The future success of a project, led by local hapu to protect tuna (freshwater eels) in Whangarei’s Mangakahia and Wairua River catchments, lies in collaboration. DOC’s Abigail Monteith explains…
Results and recommendations for the future of this work were recently shared at a hui, which included representatives from Mangakahia Area School, Wairua Power Station (Northpower), tuna fisherman, and Living Water, a partnership between Fonterra and Department of Conservation (DOC) to improve water quality in the Hikurangi catchment.
“The future success of this project lies in the collaborative efforts of all parties. While we acknowledge the work completed so far, we know we cannot move forward without key partners involved. It was great to get the support from the Living Water project for future work, and wonderful to see the future generations here learning,” says Allan Halliday, Ngā Kaitiaki O Ngā Wai Māori .
“This project, and this activity, is what Living Water is all about. Supporting the Hau Kainga (local hapu) to do work that they initiated and lead; using NIWA science expertise; getting school kids engaged and hands on, while aligning with our own biodiversity improvement goals. It’s brilliant,” says Tim Brandenburg, North Island Project Manager, Living Water Partnership, Fonterra.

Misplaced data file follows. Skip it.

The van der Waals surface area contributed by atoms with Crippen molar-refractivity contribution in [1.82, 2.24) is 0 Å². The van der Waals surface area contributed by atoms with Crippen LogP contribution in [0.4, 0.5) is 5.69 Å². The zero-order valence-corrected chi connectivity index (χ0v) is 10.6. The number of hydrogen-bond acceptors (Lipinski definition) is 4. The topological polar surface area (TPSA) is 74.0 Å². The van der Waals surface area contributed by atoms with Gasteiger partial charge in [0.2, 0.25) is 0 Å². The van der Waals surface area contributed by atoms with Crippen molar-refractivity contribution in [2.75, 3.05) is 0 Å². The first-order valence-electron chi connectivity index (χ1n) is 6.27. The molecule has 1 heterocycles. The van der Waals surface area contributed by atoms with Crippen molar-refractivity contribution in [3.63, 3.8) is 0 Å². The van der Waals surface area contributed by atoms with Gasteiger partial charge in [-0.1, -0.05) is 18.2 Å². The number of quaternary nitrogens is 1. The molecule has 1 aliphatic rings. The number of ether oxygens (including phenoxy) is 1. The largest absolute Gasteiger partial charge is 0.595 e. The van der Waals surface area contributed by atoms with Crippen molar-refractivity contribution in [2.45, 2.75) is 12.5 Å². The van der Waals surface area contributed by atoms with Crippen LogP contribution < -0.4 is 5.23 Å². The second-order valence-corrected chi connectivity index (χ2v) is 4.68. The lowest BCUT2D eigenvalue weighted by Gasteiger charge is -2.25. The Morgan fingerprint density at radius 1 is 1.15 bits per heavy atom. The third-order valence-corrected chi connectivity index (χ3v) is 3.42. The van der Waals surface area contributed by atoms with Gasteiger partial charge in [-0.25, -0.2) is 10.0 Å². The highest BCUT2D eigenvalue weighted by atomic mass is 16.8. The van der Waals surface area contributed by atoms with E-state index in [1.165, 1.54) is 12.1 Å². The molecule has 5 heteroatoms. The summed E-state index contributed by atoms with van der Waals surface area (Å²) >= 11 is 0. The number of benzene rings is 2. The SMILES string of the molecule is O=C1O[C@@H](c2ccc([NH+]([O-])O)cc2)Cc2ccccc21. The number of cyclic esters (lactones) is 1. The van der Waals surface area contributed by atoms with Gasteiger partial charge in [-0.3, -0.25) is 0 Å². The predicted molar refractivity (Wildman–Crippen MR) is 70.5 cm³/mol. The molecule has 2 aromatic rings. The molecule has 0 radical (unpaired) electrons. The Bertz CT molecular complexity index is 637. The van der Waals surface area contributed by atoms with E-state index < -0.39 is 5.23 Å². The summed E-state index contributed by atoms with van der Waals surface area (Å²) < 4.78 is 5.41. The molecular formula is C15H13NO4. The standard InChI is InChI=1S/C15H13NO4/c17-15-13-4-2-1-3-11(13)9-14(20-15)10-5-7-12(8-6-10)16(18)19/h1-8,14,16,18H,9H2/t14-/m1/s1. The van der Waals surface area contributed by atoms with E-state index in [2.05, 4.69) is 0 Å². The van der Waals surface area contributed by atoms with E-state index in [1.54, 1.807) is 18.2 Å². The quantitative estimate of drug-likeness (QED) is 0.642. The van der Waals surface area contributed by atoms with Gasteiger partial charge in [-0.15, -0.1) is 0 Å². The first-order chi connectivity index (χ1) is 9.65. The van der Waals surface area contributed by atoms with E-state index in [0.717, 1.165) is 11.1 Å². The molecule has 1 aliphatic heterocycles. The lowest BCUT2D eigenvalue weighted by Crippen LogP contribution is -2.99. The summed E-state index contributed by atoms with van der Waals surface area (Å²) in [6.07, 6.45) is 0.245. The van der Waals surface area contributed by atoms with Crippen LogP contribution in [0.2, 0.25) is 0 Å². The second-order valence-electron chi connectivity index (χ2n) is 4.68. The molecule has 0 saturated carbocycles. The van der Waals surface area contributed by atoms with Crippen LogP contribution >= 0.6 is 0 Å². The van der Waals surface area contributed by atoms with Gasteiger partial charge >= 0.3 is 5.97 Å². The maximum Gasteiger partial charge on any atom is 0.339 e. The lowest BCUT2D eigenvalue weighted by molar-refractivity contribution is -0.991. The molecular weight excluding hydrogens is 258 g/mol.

“Northpower has been working and collaborating with a number of groups and individuals to improve the upstream migration of elvers (juvenile eels) and downstream migration of mature eels, past the physical impediments of our hydro scheme.
“Northpower will continue to support, and be an active member of, this collaborative group which is making great progress in this unique project,” says Bill Grimes, Generation Manager for Northpower.
“I wish my entire school student body had been part of this kaupapa, ”Mangakahia Area School sustainability teacher, Merryn Robinson, said after the event. “All the students thoroughly enjoyed themselves. This was meaningful student learning in a thoroughly authentic context.”
Northland is the most productive tuna fishery in New Zealand, due to the retention of quality wetlands, however, some of these have disappeared.
Many waterways are behind stop banks, flood gates and flood pumps and have low water quality; this is affecting the health of tuna.
The tuna monitoring project is the only way of determining growth rates without having to kill the tuna and can determine tuna density and movement.
The collaborative effort to protect tuna and improve tuna fisheries includes farmers, commercial fisheries, Ministry of Primary Industry, Nga Kaitiaki O Ngā Wai Māori, Ngāti Hau Trust Board, NIWA, Northland Regional Council, Northpower, Te Parawhau ki Korokota and Whangarei District Council.
Some of the recommendations presented by Dr Jacques Boubee, NIWA Freshwater Fish Ecologist at the hui included continued trap and release of adult tuna, improvements to downstream tuna passage, improved and increased tuna habitat and that all catchment managers are actively involved in the recommendations.
Living Water is a joint programme between DOC and Fonterra. Working together with local communities , farmers, iwi and stakeholders the aim is to improve water quality and biodiversity at five key waterways in significant dairying regions around New Zealand.